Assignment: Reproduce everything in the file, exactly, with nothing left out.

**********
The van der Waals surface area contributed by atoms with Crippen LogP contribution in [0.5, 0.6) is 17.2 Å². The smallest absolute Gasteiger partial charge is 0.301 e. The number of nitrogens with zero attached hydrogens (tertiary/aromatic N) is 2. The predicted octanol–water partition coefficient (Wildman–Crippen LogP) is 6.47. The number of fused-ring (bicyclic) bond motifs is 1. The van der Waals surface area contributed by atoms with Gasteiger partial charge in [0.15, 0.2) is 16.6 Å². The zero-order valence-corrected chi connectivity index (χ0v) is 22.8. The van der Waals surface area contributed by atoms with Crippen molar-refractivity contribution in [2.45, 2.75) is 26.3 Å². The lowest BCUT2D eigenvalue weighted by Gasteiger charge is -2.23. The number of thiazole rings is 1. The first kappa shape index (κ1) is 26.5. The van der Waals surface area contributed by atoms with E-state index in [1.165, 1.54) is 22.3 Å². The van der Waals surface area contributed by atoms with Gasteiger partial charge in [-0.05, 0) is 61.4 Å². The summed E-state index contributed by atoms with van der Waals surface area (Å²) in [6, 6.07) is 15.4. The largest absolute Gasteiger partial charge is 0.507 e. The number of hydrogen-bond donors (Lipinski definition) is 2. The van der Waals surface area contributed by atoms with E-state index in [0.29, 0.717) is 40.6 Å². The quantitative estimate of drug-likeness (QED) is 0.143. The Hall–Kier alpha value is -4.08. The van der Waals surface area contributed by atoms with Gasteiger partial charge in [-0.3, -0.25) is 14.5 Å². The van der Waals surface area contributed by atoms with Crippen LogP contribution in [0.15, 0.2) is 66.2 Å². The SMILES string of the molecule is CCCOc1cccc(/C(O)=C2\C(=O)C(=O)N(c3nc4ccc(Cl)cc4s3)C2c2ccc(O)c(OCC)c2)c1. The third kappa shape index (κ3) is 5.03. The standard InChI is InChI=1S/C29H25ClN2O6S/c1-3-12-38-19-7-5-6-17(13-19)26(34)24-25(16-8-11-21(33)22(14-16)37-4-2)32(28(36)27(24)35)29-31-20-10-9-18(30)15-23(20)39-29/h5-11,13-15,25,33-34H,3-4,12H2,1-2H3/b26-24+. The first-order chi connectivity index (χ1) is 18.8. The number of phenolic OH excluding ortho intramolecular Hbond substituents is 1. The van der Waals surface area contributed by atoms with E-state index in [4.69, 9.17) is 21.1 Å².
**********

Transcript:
The van der Waals surface area contributed by atoms with Crippen LogP contribution in [0.5, 0.6) is 17.2 Å². The smallest absolute Gasteiger partial charge is 0.301 e. The number of nitrogens with zero attached hydrogens (tertiary/aromatic N) is 2. The predicted octanol–water partition coefficient (Wildman–Crippen LogP) is 6.47. The number of fused-ring (bicyclic) bond motifs is 1. The van der Waals surface area contributed by atoms with Gasteiger partial charge in [0.15, 0.2) is 16.6 Å². The zero-order valence-corrected chi connectivity index (χ0v) is 22.8. The van der Waals surface area contributed by atoms with Crippen molar-refractivity contribution in [2.45, 2.75) is 26.3 Å². The lowest BCUT2D eigenvalue weighted by Gasteiger charge is -2.23. The number of thiazole rings is 1. The first kappa shape index (κ1) is 26.5. The van der Waals surface area contributed by atoms with E-state index in [1.165, 1.54) is 22.3 Å². The van der Waals surface area contributed by atoms with Gasteiger partial charge in [-0.05, 0) is 61.4 Å². The summed E-state index contributed by atoms with van der Waals surface area (Å²) in [6, 6.07) is 15.4. The largest absolute Gasteiger partial charge is 0.507 e. The number of hydrogen-bond donors (Lipinski definition) is 2. The van der Waals surface area contributed by atoms with E-state index in [0.29, 0.717) is 40.6 Å². The quantitative estimate of drug-likeness (QED) is 0.143. The Hall–Kier alpha value is -4.08. The van der Waals surface area contributed by atoms with Gasteiger partial charge in [-0.3, -0.25) is 14.5 Å². The van der Waals surface area contributed by atoms with Crippen LogP contribution in [0.15, 0.2) is 66.2 Å². The SMILES string of the molecule is CCCOc1cccc(/C(O)=C2\C(=O)C(=O)N(c3nc4ccc(Cl)cc4s3)C2c2ccc(O)c(OCC)c2)c1. The third kappa shape index (κ3) is 5.03. The standard InChI is InChI=1S/C29H25ClN2O6S/c1-3-12-38-19-7-5-6-17(13-19)26(34)24-25(16-8-11-21(33)22(14-16)37-4-2)32(28(36)27(24)35)29-31-20-10-9-18(30)15-23(20)39-29/h5-11,13-15,25,33-34H,3-4,12H2,1-2H3/b26-24+. The first-order chi connectivity index (χ1) is 18.8. The number of phenolic OH excluding ortho intramolecular Hbond substituents is 1. The van der Waals surface area contributed by atoms with E-state index in [4.69, 9.17) is 21.1 Å².